The Saudi-Israeli tandem has often driven U.S. policies in the Middle East. But the Trump administration keeps following the old Saudi line on Iran even as Riyadh shifts toward diplomacy, notes ex-CIA analyst Paul R. Pillar.
By Paul R. Pillar
Regimes that crave U.S. support in their regional rivalries are apt to strike two different postures that may seem contradictory but really aren’t. They publicly play up the supposed threatening nature and incorrigibility of the rival, to keep Americans thinking that the United States should take sides against the rival. But they also realize that unending hostility and tension are not in their own best interests.
They realize that there are two sides to every dispute, that compromise and conciliation are necessary to keep conflict from escalating, and that peace in their neighborhood is better than war.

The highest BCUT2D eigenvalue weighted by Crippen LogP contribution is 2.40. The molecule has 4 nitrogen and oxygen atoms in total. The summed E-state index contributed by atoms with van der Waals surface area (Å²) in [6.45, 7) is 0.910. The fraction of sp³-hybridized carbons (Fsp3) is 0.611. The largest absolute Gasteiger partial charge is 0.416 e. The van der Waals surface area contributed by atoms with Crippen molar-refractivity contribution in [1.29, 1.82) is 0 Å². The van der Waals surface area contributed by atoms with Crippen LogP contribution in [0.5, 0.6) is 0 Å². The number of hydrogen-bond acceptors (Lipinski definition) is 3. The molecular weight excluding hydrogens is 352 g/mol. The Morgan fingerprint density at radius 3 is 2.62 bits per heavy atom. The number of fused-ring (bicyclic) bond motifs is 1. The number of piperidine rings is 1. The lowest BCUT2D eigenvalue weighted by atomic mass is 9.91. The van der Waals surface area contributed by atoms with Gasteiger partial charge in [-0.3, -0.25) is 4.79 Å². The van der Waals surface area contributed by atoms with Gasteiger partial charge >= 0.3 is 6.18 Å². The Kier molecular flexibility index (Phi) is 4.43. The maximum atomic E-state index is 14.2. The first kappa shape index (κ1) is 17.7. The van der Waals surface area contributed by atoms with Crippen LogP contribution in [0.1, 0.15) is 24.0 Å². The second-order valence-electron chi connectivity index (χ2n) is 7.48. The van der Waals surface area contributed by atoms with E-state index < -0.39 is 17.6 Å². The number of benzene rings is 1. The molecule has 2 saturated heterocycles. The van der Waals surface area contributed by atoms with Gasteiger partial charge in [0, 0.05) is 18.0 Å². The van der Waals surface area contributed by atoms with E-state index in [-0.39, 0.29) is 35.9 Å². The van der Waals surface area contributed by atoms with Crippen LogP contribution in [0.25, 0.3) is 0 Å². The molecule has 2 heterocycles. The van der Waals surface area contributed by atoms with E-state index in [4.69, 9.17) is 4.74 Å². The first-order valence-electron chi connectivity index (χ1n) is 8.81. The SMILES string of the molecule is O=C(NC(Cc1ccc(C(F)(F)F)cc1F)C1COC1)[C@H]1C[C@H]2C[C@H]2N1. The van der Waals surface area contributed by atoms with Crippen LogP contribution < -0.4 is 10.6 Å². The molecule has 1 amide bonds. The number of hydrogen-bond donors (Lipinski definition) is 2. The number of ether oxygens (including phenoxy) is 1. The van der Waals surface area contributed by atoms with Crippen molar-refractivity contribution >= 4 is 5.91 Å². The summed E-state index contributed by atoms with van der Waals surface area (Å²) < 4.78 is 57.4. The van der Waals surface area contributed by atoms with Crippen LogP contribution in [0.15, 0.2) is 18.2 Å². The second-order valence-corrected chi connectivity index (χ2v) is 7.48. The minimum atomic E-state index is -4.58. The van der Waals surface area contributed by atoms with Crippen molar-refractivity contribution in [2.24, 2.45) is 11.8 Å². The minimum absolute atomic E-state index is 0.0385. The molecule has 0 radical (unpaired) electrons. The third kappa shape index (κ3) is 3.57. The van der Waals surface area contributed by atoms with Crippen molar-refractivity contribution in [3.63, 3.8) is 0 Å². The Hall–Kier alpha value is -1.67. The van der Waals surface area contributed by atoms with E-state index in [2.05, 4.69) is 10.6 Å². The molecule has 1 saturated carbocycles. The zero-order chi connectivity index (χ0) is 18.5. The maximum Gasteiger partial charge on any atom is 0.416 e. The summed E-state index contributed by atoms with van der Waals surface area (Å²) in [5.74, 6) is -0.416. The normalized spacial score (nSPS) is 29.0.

This combination of postures characterizes the Persian Gulf Arabs and especially Saudi Arabia. Ties to the United States have been, ever since Ibn Saud’s meeting with Franklin Roosevelt during World War II, important to the Al Saud despite the absence of a mutual security treaty. The fragility of their anachronistic family rule has made an implied U.S. security guarantee especially useful to them.
Since the end of the Cold War, the USSR can no longer function as chief bogeyman (although the Saudis are happy to sound Cold War echoes regarding Russian involvement in Syria). The Sunni extremism that since the Cold War has become a major American preoccupation hits too close to Saudi Arabia being part of the problem rather than part of the solution for it to be the centerpiece of a Saudi strategy for drawing in the Americans. That centerpiece has instead been the purported threat from Saudi Arabia’s cross-Gulf rival Iran.
With the Trump administration, this part of the Saudi strategy has been conspicuously successful, as illustrated by Donald Trump’s sword-dancing visit to Riyadh…